- The Washington Times - Tuesday, July 12, 2011

Shortly after taking the helm of D.C. Public Schools, Chancellor Michelle A. Rhee, as part of her efforts to modernize classrooms and incorporate digital learning, enacted a plan to put thousands of computers into schools across the District.

Only to be bedeviled by the simplest of problems.

When workers tried to hook up the machines in June 2007, they discovered that many schools had only two-pronged electrical outlets, incompatible with the three prongs on computer cords. Using adapters would have short-circuited electrical systems.

“For a lot of districts, you’re not just talking about things like bringing in a computer, which is a good thing, but you’re also talking about fundamental infrastructure,” Ms. Rhee said Tuesday, speaking at the Lenovo Think Tank conference at Georgetown University, a gathering of technology leaders and educators.

Ms. Rhee, a controversial figure who garnered national attention before resigning in October 2010, has founded the education advocacy group Students First. It is headquartered in Sacramento, Calif., where she now resides.

In her 45-minute speech, she focused heavily on the need for technology in the classroom, one of the causes for which Students First advocates. Ms. Rhee said the simple wiring problems she encountered in D.C. also plague schools across the country, and bringing them up to 21st-century standards will require “a sea change” in the minds of parents, teachers, school administrators and departments of education nationwide.

She called technology an “equalizer” for children in poorer school districts who haven’t had the financial and other resources to compete with students from more affluent systems.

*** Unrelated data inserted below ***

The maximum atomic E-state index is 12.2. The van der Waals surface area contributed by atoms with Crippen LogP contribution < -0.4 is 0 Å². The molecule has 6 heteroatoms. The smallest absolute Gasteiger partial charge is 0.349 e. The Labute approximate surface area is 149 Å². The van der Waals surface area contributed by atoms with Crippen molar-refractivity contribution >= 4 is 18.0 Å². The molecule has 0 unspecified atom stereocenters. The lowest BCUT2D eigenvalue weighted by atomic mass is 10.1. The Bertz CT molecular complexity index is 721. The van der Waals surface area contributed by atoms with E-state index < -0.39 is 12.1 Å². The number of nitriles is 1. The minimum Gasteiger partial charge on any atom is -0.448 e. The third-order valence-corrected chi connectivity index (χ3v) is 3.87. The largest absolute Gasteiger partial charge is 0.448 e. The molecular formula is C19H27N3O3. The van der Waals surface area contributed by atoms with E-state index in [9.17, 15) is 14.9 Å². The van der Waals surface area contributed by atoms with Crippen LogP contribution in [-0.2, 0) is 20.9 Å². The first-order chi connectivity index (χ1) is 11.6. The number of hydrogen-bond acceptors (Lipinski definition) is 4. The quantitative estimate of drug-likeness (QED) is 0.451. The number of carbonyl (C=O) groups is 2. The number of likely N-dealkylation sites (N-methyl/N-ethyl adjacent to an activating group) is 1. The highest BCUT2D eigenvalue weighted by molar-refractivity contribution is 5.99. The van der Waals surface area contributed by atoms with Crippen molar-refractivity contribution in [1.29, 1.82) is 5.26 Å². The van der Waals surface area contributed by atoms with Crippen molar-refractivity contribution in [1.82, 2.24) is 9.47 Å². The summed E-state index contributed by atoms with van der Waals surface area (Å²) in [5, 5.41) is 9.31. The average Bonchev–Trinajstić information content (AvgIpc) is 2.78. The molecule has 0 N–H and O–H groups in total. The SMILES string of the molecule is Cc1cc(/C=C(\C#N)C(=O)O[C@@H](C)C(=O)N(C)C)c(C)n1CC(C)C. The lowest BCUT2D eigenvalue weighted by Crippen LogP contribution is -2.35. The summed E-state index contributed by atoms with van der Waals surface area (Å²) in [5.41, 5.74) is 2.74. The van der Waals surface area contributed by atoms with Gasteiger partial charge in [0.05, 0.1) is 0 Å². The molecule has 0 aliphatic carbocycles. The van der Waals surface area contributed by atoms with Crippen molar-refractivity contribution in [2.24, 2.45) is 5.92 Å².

But many children, Ms. Rhee said, are beginning to demand instruction that relies heavily on computers and other alternatives to the pencils and paper of the past.

“We have to know that kids are going to be driving the innovations and the reforms moving forward,” she said.

Ms. Rhee also took shots at the teacher tenure system, which she argued stifles classroom innovation and often rewards ineffective teachers simply because they have been there the longest.

At a time when many states are cutting education funding, teacher layoffs are inevitable, she said. Usually, the layoff protocol is based on the “last in, first out” philosophy, which calls for the newest teachers to be the first ones given pink slips, despite the performance of their students.

“This policy is absolutely awful for kids … it drives parents crazy,” she said, adding the system celebrates “mediocrity.”

Ms. Rhee, a vocal supporter of private-school vouchers, also called for changes in student assessments. She argued that too often, educators focus heavily on math, reading and other subjects which are easily measured by standardized tests. She said students also be should gauged on their music proficiency, art skill and other areas often ignored by schools.

Ms. Rhee said little of her own future other than promoting Students First, but it appears she’s positioning herself as a powerful player in California’s education arena.

The Sacramento Bee reported last month that she has set up her own political action committee and hired a prominent lobbying firm.

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